The comforts of sensory experiences- music, family recipes, uplifting smells from aromatherapy oils or teas, can be very soothing to draw us out of dark, lonely intense periods.  You may surprise yourself by feeling perfectly fine one minute, and then quite suddenly after seeing a picture or an item of clothing pulled into an abyss that feels too expansive and exhausting to extract yourself from.  It is our bodies, our humanness, that needs saving in the wake of the loss of a mom.  Somewhere our best, purest selves which are everlasting, are connected with the Spirit who created us and certainly with the person and her spirit who physically birthed our particular incarnation into the physical plane.

Our spirits, which are perfect unique pieces of the One God, are always connected to the same pure and unending essence of our moms; but in death it is our physical lives, our earthly identities which are greatly altered in the absence of our mothers.  It was from this one body that we became incarnate into this life.  The first intersection between body and soul.  One end of the threshold between heaven and earth that we passed through to begin our worldly existence has closed.  It was the earliest introduction our spirits had to the physical life that came from our mothers.  Until we make our own journey towards releasing the physical world, the absence of that bond will be intensely sensed.   This is why these small physical comforts go such a long and gentle way to offer moments of respite and connection.

The best part ourselves holds the wisdom of the divine and can draw on the Spirit for strength and comfort.  But our fleshy, vulnerable physical lives are dramatically altered.  Who are we?  How shall we spend our time?  From where will stability, meaning, and comfort come?  In addition to snuggles and kisses, it was through the textures of cuddly blankets, beds made, food prepared, and clothes made or lovingly chosen that care was given to our bodies, emotions and souls as we struggled to grow into this world.  So of course reaching out for those things which we were taught so early to associate with love, belonging, security, and joy makes perfect sense.  Find those things.  Celebrate the woman who shared them with you!  Incorporate them into your life intentionally.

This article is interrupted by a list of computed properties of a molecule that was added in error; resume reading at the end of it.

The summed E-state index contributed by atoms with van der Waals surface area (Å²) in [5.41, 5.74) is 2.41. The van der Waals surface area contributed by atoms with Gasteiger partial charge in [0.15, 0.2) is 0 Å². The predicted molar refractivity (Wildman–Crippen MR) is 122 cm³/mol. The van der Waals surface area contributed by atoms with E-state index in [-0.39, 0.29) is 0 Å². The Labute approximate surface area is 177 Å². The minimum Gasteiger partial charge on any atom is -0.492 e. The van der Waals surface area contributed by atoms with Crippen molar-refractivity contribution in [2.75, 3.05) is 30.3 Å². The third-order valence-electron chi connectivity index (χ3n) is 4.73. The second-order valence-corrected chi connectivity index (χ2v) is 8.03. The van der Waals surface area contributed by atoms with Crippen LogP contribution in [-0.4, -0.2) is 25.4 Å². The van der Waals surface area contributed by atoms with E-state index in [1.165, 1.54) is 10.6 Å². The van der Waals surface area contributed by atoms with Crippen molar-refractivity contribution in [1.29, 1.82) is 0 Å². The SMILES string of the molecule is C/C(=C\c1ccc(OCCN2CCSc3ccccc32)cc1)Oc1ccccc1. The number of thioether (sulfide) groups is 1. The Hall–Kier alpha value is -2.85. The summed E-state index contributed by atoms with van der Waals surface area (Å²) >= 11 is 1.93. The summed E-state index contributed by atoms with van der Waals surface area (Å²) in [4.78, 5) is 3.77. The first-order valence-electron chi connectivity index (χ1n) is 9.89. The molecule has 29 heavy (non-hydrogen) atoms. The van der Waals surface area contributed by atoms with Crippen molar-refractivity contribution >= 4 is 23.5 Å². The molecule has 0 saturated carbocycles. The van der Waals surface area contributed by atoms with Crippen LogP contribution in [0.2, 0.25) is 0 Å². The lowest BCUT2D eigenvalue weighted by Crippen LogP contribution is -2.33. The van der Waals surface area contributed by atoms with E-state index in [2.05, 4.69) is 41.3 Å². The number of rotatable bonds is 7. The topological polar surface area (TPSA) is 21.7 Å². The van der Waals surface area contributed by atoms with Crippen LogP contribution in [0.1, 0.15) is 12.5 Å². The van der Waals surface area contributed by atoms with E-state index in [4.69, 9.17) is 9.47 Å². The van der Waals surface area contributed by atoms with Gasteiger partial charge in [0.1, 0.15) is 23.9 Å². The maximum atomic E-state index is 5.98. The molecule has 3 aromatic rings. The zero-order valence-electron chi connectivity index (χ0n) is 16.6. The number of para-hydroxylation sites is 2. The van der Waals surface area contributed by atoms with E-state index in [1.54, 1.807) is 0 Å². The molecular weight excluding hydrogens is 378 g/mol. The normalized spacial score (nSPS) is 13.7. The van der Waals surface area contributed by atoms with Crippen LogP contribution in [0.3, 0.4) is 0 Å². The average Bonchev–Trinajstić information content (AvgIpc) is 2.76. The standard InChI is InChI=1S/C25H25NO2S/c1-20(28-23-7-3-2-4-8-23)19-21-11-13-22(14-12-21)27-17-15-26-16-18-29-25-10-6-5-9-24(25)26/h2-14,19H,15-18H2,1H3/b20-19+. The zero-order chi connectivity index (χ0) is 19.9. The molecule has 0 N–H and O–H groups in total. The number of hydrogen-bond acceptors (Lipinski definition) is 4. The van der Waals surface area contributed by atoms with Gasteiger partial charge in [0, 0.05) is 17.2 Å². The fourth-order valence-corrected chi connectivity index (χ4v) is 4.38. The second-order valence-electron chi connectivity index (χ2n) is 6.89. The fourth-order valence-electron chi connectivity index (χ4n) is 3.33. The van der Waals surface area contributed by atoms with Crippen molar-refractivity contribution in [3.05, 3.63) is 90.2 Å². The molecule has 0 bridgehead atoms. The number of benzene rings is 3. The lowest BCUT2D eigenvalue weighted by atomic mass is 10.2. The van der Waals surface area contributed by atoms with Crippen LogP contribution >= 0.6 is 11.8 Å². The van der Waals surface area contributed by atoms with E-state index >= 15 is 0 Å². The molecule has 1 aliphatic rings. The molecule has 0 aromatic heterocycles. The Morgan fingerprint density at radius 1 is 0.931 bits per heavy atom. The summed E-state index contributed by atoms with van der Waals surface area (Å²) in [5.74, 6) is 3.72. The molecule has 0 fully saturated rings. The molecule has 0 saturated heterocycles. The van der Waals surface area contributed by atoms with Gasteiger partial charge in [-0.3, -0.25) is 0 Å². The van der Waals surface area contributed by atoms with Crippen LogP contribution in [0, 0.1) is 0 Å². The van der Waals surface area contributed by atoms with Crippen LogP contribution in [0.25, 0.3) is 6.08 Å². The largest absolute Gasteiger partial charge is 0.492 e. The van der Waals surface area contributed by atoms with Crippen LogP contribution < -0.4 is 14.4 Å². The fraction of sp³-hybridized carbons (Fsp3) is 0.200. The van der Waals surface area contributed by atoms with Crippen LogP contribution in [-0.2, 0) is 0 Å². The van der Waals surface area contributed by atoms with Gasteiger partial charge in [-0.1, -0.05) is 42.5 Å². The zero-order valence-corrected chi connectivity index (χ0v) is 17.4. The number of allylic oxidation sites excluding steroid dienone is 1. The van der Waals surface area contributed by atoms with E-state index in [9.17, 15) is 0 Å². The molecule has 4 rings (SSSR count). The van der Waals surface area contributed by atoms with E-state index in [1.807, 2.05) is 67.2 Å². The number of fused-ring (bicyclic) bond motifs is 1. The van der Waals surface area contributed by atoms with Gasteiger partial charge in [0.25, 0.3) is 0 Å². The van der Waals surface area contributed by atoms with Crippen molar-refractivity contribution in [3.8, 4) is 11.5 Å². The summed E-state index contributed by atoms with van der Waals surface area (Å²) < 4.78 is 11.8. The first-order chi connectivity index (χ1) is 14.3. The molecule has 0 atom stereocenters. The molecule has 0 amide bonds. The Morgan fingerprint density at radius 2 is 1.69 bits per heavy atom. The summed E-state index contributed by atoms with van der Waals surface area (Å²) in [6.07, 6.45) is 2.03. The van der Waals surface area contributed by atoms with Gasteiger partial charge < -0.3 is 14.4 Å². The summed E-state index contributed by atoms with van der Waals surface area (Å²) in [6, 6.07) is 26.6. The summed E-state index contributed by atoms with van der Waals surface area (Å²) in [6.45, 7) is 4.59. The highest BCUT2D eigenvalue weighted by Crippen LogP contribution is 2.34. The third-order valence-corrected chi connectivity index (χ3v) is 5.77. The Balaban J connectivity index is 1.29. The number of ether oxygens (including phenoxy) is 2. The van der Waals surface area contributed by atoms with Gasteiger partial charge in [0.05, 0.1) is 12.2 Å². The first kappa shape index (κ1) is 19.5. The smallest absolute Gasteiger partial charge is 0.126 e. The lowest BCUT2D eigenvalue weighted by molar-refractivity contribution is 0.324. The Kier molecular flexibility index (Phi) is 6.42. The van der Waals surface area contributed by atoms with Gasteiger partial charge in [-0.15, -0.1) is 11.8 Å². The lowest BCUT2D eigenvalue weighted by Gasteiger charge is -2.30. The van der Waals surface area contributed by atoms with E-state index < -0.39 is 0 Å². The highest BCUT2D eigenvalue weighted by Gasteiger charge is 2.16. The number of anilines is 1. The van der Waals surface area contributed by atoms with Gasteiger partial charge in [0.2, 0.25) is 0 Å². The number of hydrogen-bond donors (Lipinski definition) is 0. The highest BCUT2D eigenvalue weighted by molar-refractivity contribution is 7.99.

Know that you are loved- always without exception.  You were created, born, and will be welcomed again by Love.

Roller Coaster Breathing

When I was a teenager and started to ride roller coasters, I realized I didn’t like the feeling of that stomach leap that happens just over the crest of the big hills.  After a few drops, I discovered that if I breathed in as deeply as possible instead of screaming or holding my breath, it kind of held my internal organs in place and relieved the intensity of the dropping feeling.  It was a great trick that really helped me enjoy the rest of the amusement park rides.

The last year or so, my husband and I have been the emotional roller coaster of a nationwide job search which involved us being separated for almost six months (down), discovering a new place (up), leaving friends and places I have known for nearly my entire life (down), and being close to very special extended family for the first time (up), and so on…  The feelings were an intense mix that kept me up many nights.  It was a blend of deep uncertainty, sadness, anxiety, eagerness, and curiosity.  It was neither good nor bad all together, but a composition of a wide range of emotions.